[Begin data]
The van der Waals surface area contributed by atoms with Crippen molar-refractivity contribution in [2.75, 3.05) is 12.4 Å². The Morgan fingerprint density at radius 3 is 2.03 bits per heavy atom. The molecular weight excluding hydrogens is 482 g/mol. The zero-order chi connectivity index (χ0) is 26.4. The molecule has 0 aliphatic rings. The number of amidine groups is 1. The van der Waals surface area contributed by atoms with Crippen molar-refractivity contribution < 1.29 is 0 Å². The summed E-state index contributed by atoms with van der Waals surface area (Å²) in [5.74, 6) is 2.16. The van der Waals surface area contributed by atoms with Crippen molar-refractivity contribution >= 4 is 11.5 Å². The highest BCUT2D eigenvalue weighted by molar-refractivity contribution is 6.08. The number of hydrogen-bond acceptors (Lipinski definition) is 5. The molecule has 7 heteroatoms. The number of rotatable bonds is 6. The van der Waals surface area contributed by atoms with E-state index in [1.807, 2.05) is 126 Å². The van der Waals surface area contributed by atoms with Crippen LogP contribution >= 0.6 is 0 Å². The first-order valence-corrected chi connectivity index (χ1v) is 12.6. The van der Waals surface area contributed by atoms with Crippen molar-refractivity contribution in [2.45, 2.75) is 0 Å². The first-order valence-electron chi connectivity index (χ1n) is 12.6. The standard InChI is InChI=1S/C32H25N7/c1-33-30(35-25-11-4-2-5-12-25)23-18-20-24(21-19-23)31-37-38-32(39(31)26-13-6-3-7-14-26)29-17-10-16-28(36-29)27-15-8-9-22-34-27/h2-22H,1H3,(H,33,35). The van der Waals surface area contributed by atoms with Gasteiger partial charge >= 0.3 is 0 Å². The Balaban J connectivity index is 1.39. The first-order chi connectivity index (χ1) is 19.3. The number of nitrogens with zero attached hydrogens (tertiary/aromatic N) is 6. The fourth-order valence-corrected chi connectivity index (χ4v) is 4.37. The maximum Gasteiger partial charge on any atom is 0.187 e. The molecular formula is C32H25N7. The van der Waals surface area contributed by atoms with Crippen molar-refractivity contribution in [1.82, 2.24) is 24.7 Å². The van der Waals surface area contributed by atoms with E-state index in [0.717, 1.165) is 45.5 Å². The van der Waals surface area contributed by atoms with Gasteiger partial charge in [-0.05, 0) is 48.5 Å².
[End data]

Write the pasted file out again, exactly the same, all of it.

The van der Waals surface area contributed by atoms with Crippen molar-refractivity contribution in [2.75, 3.05) is 12.4 Å². The Morgan fingerprint density at radius 3 is 2.03 bits per heavy atom. The molecular weight excluding hydrogens is 482 g/mol. The zero-order chi connectivity index (χ0) is 26.4. The molecule has 0 aliphatic rings. The number of amidine groups is 1. The van der Waals surface area contributed by atoms with Crippen molar-refractivity contribution < 1.29 is 0 Å². The summed E-state index contributed by atoms with van der Waals surface area (Å²) in [5.74, 6) is 2.16. The van der Waals surface area contributed by atoms with Crippen molar-refractivity contribution >= 4 is 11.5 Å². The highest BCUT2D eigenvalue weighted by molar-refractivity contribution is 6.08. The number of hydrogen-bond acceptors (Lipinski definition) is 5. The molecule has 7 heteroatoms. The number of rotatable bonds is 6. The van der Waals surface area contributed by atoms with E-state index in [1.807, 2.05) is 126 Å². The van der Waals surface area contributed by atoms with Crippen LogP contribution >= 0.6 is 0 Å². The first-order valence-corrected chi connectivity index (χ1v) is 12.6. The van der Waals surface area contributed by atoms with Crippen molar-refractivity contribution in [2.45, 2.75) is 0 Å². The first-order valence-electron chi connectivity index (χ1n) is 12.6. The standard InChI is InChI=1S/C32H25N7/c1-33-30(35-25-11-4-2-5-12-25)23-18-20-24(21-19-23)31-37-38-32(39(31)26-13-6-3-7-14-26)29-17-10-16-28(36-29)27-15-8-9-22-34-27/h2-22H,1H3,(H,33,35). The van der Waals surface area contributed by atoms with Gasteiger partial charge >= 0.3 is 0 Å². The Balaban J connectivity index is 1.39. The first-order chi connectivity index (χ1) is 19.3. The number of nitrogens with zero attached hydrogens (tertiary/aromatic N) is 6. The fourth-order valence-corrected chi connectivity index (χ4v) is 4.37. The maximum Gasteiger partial charge on any atom is 0.187 e. The molecular formula is C32H25N7. The van der Waals surface area contributed by atoms with Crippen molar-refractivity contribution in [1.82, 2.24) is 24.7 Å². The van der Waals surface area contributed by atoms with E-state index in [0.717, 1.165) is 45.5 Å². The van der Waals surface area contributed by atoms with Gasteiger partial charge in [-0.05, 0) is 48.5 Å².